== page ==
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Meet the Lovable Lineup of Puppy Bowl XIII

Get ready to rumble! Team Ruff and Team Fluff will face off once again in every dog lover’s favorite sporting event of the year: Animal Planet’s Puppy Bowl.

When it airs on Super Bowl Sunday, Feb. 5, 78 playful puppies from 34 shelters in 22 states will take to the field to showcase their adorable antics.

The adoptable puppies will compete for the first-ever Petco Lombarky trophy after a special kickoff appearance by none other than famed groundhog Punxsutawney Phil. Veteran “rufferee” Dan Schachner will be looking for puppy penalties and Terrier touchdowns in his sixth Puppy Bowl appearance.

Of course, the kitty halftime show is must-see TV, too. This year, it features a performance by feline musical group Chicago Rock Cats with Kitty Gaga singing “Puparazzi” to adoptable rescue kittens.

In an inspiring addition to the lineup, Puppy Bowl XIII will feature three extra-special pups who have disabilities they will strive to overcome: Doobert, who’s deaf; Lucky, who’s three-legged; and Winston, who’s both hearing and sight impaired.

We have a feeling that by the end of the show, all of the players will be winners as they find forever homes.

The Puppy Bowl XIII will be simulcast on both coasts starting with a pregame show at 2 p.m. EST/11 a.m. PST, and kickoff is at 3 p.m. EST/noon PST. It repeats all day and night for a total of 10 hours on game day. While you anxiously await the big day, check out some of the puppy contenders in the starting lineups for Team Ruff and Team Fluff below. Which team will you be rooting for?

The 2017 Puppy Bowl Starting Lineup


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Were There Dogs on the Mayflower?

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The Mayflower II, a replica of the original ship, is docked in Plymouth, Massachusetts.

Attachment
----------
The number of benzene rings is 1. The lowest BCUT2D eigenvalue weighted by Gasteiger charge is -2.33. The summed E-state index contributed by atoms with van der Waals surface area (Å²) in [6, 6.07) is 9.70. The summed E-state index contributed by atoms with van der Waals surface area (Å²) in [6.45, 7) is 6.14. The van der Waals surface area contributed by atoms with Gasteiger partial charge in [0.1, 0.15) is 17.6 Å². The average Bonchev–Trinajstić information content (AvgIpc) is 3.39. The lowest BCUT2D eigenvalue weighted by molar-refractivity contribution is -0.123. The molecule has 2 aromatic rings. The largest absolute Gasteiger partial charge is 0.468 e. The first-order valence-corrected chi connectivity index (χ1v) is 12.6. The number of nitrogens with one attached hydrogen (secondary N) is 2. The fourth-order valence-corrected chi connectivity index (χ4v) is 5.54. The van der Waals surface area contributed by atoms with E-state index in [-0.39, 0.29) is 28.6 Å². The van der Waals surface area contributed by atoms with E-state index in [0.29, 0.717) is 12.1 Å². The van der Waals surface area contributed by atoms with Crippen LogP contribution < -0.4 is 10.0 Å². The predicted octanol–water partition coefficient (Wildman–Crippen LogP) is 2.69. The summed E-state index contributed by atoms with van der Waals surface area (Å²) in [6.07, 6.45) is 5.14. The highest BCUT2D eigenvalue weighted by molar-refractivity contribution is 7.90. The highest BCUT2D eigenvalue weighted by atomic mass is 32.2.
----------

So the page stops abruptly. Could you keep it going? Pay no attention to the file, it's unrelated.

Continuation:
If you were on a voyage to a new land, would you want your dog’s companionship and protection? There’s solid evidence that some of the Pilgrims did. There were at least two dogs on board the Mayflower when it left England in 1620, bound for the New World.

As we get ready to celebrate Thanksgiving, Vetstreet talked with Chris Messier, a living history interpreter who plays Master Jones, the captain of the Mayflower, on a replica of the historic ship in Plymouth, Massachusetts.

“I’ve been playing Master Jones for probably more than 10 years,” Messier says. “We meet a lot of children and they always ask about the animals on board. Dogs are the most certain answer I can ever give.

“There was a Mastiff and there was a Spaniel, and because they do interesting things they get written about” in history, Messier explains.

It wouldn’t be surprising for the canines to have joined their owners on the trip, he says, because the English and Dutch (some of the people on board were from Holland) clearly had a love of dogs, even back then. We know this because they often appeared in portraits and other paintings at the time. Popular types of dogs included Mastiffs, Hounds,Spaniels, Terriers and lapdogs, Messier says.

He says he’s convinced that his character, Master Jones, brought a dog along. That’s in part because Jones had been commanding ships for 27 years, and sailors were frequently given puppies as gifts in different ports, and also because there’s documentation that he’d been taken to court in England for illegally having hunting hounds when he didn’t have the required amount of land.

Cats Were on Board, Too

Dogs weren’t the only animals on the Mayflower. Messier says there’s also evidence that pigs, goats and chickens — as well as cats and rats — were on board.

Cats were commonly brought along on ships to catch the vermin. In fact, captains who were responsible for the cost of any spoilage could get a break on their costs if they had a cat on board, Messier says.

Felines were also considered good luck — and many sailors wouldn’t even make the trip if there wasn’t a kitty companion on the voyage. It was believed they could sense a storm was coming, giving the crew time to prepare.

Most of the cats on board were feral, but there are reports of sailors taming kittens to become pets, Messier says.

New World, New Dangers

The Pilgrims and their animals ran into newfound hazards in the New World — including wolves.

Messier tells one story about how the Mastiff and Spaniel, who belonged to John Goodman and Peter Brown, had a scary run-in with the predators. The English dogs had never seen wolves before and apparently thought they were also dogs, he says. They brought them back to their masters, who had a hard time defending themselves from the wolves.

Thankfully, the Pilgrims survived and the Spaniel is credited with chasing the wolves off.

Natives and Pilgrims Had Dogs in Common

Once the 102 people aboard the Mayflower arrived in America, they discovered that the Native Americans had dogs, too. In fact, it was the only animal that the two groups had in common, Messier says.